In order to add your spouse's name to a property deed in Texas, transfer title from yourself to the two of you, either as tenants in common or as joint tenants. Use a deed without warranty that conveys title but doesn't warrant the title to be free of defects, or you can also use a quitclaim deed.
TL;DR (Too Long; Didn't Read)
You can't add your spouse's name to an existing deed in Texas, but you can create a new deed by transferring the property from yourself to yourself and your spouse jointly, using either a deed without warranty or a quitclaim deed. Be careful about quitclaim deeds, however, as in Texas, they don't actually transfer title.
Conveying Title in Texas
You can't simply amend a deed to add someone else's name to the property. In order to add a name to a property deed in Texas, you need to convey an interest in the property to the person you wish to add to the title.
If you're adding your spouse's name, but you intend to keep your own name on the deed, transfer title from yourself to the two of you. You must decide what type of deed to use and how you want to hold property with your spouse.
Quitclaim or Deed Without Warranty
Most states recognize warranty deeds, a type of deed that transfers an interest in title to another person and guarantees that title to be free of defects. In Texas, general warranty deeds carry a warranty that the title is completely free of defects. A special warranty deed limits the warranty to the period the person transferring title – the grantor – owned the property.
It is more expensive and time-consuming to guarantee title than it is to simply transfer title. And sometimes it isn't necessary. If a spouse is simply transferring an interest in his property to his spouse, he doesn't need to warranty the title. He simply gifts whatever interest he has to his spouse. Many states, including Texas, permit the use of quitclaim deeds. By using one of these deeds, a grantor "quits" his "claim" to the title he is transferring. In other words, he transfers whatever title he holds, if any.
Texas also offers a Deed Without Warranty. This type of deed, as its name implies, doesn't have a warranty. The grantor makes no promises to stand behind the title. But the Deed Without Warranty states that it "grants, sells and conveys" and – unlike a quitclaim – it transfers the interest described in it.
Read More: How to Quitclaim a Jointly Owned Property in Texas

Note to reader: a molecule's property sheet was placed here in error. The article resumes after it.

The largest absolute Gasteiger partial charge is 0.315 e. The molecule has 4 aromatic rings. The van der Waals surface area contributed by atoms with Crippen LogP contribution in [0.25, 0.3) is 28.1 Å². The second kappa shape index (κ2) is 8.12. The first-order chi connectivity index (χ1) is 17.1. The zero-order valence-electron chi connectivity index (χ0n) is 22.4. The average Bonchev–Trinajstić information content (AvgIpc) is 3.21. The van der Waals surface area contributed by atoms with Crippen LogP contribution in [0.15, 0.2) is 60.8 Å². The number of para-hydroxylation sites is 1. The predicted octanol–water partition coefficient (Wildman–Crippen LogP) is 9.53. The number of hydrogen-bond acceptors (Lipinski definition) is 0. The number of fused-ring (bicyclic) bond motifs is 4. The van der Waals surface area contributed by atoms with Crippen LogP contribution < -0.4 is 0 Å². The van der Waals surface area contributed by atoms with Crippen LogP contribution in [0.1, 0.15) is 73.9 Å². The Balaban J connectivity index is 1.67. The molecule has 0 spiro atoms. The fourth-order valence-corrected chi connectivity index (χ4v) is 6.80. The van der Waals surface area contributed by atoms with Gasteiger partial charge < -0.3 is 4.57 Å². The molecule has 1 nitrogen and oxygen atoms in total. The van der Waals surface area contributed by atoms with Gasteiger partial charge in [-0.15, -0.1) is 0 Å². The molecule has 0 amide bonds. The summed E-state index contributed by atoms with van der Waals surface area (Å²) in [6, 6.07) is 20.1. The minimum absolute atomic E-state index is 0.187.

Preparing a Deed to Add Spouse to House Title
Look for deed forms at office supply stores in Texas, from the courts, your lawyer or your realtor. Versions that can be filled in online, like that offered by Nolo.com, may be more efficient.
Before you fill in the deed form, decide how you and your spouse will hold title to the property. You can be tenants in common or joint tenants with rights of survivorship. You may want to discuss the various ways of holding title to property with an attorney. Essentially, each tenant in common can bequeath her share to her own heirs, while joint tenants often intend the survivor to inherit the share of the deceased joint tenant.
To prepare your deed, fill in the form and print it out, then sign it in front of a notary. In order to make the deed effective against third parties, you must record it at the county recorder's office where the property is located.
Read More: How to Get a Deed on Property in Texas
- Denton Law Firm: Should I Use a Quitclaim Deed?
- Texas Legal Documents: Deeds in Texas, It's the Type That Counts
- Deeds.com: Texas Real Estate Deed Form
- LoneStarLandLaw: Co-Ownership of Property
- Law for Families: How to Quitclaim a Jointly Owned Property in Texas
- Legal Beagle: How to Get a Deed on Property in Texas
- Legal Beagle: The Definition of a Special Warranty Deed and Deed of Trust in Texas
- Legal Beagle: Rules for Quitclaim Deeds in Texas
Teo Spengler earned a JD from U.C. Berkeley Law School. As an Assistant Attorney General in Juneau, she practiced before the Alaska Supreme Court and the U.S. Supreme Court before opening a plaintiff's personal injury practice in San Francisco. She holds both an MA and an MFA in English/writing and enjoys writing legal blogs and articles. Her work has appeared in numerous online publications including USA Today, Legal Zoom, eHow Business, Livestrong, SF Gate, Go Banking Rates, Arizona Central, Houston Chronicle, Navy Federal Credit Union, Pearson, Quicken.com, TurboTax.com, and numerous attorney websites. Spengler splits her time between the French Basque Country and Northern California.